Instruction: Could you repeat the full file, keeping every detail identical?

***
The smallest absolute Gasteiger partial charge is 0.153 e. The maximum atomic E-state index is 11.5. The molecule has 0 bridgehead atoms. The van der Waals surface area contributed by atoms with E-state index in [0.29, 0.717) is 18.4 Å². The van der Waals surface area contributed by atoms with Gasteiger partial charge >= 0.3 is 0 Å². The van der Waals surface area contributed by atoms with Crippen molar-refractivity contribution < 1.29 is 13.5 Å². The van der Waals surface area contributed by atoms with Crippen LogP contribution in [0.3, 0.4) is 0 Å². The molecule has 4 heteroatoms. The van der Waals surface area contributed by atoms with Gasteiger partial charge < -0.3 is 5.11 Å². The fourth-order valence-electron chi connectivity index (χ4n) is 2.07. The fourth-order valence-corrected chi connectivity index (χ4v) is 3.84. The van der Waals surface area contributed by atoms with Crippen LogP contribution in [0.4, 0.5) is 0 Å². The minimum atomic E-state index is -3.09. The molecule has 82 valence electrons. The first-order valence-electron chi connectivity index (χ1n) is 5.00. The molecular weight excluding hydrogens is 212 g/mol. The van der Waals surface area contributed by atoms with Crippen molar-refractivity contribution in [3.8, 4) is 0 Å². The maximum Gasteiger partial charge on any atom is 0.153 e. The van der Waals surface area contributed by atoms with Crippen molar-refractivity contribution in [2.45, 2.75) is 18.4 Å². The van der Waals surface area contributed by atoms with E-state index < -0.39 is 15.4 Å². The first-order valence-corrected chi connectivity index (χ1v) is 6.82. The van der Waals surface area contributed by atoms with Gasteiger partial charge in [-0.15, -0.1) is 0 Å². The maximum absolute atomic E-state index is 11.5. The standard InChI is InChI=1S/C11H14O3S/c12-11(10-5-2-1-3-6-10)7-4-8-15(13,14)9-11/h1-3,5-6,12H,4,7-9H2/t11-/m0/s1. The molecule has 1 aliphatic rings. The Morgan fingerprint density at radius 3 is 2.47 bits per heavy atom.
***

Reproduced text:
The smallest absolute Gasteiger partial charge is 0.153 e. The maximum atomic E-state index is 11.5. The molecule has 0 bridgehead atoms. The van der Waals surface area contributed by atoms with E-state index in [0.29, 0.717) is 18.4 Å². The van der Waals surface area contributed by atoms with Gasteiger partial charge >= 0.3 is 0 Å². The van der Waals surface area contributed by atoms with Crippen molar-refractivity contribution < 1.29 is 13.5 Å². The van der Waals surface area contributed by atoms with Crippen LogP contribution in [0.3, 0.4) is 0 Å². The molecule has 4 heteroatoms. The van der Waals surface area contributed by atoms with Gasteiger partial charge < -0.3 is 5.11 Å². The fourth-order valence-electron chi connectivity index (χ4n) is 2.07. The fourth-order valence-corrected chi connectivity index (χ4v) is 3.84. The van der Waals surface area contributed by atoms with Crippen LogP contribution in [0.4, 0.5) is 0 Å². The minimum atomic E-state index is -3.09. The molecule has 82 valence electrons. The first-order valence-electron chi connectivity index (χ1n) is 5.00. The molecular weight excluding hydrogens is 212 g/mol. The van der Waals surface area contributed by atoms with Crippen molar-refractivity contribution in [3.8, 4) is 0 Å². The maximum Gasteiger partial charge on any atom is 0.153 e. The van der Waals surface area contributed by atoms with Crippen molar-refractivity contribution in [2.45, 2.75) is 18.4 Å². The van der Waals surface area contributed by atoms with E-state index < -0.39 is 15.4 Å². The first-order valence-corrected chi connectivity index (χ1v) is 6.82. The van der Waals surface area contributed by atoms with Gasteiger partial charge in [-0.15, -0.1) is 0 Å². The maximum absolute atomic E-state index is 11.5. The standard InChI is InChI=1S/C11H14O3S/c12-11(10-5-2-1-3-6-10)7-4-8-15(13,14)9-11/h1-3,5-6,12H,4,7-9H2/t11-/m0/s1. The molecule has 1 aliphatic rings. The Morgan fingerprint density at radius 3 is 2.47 bits per heavy atom.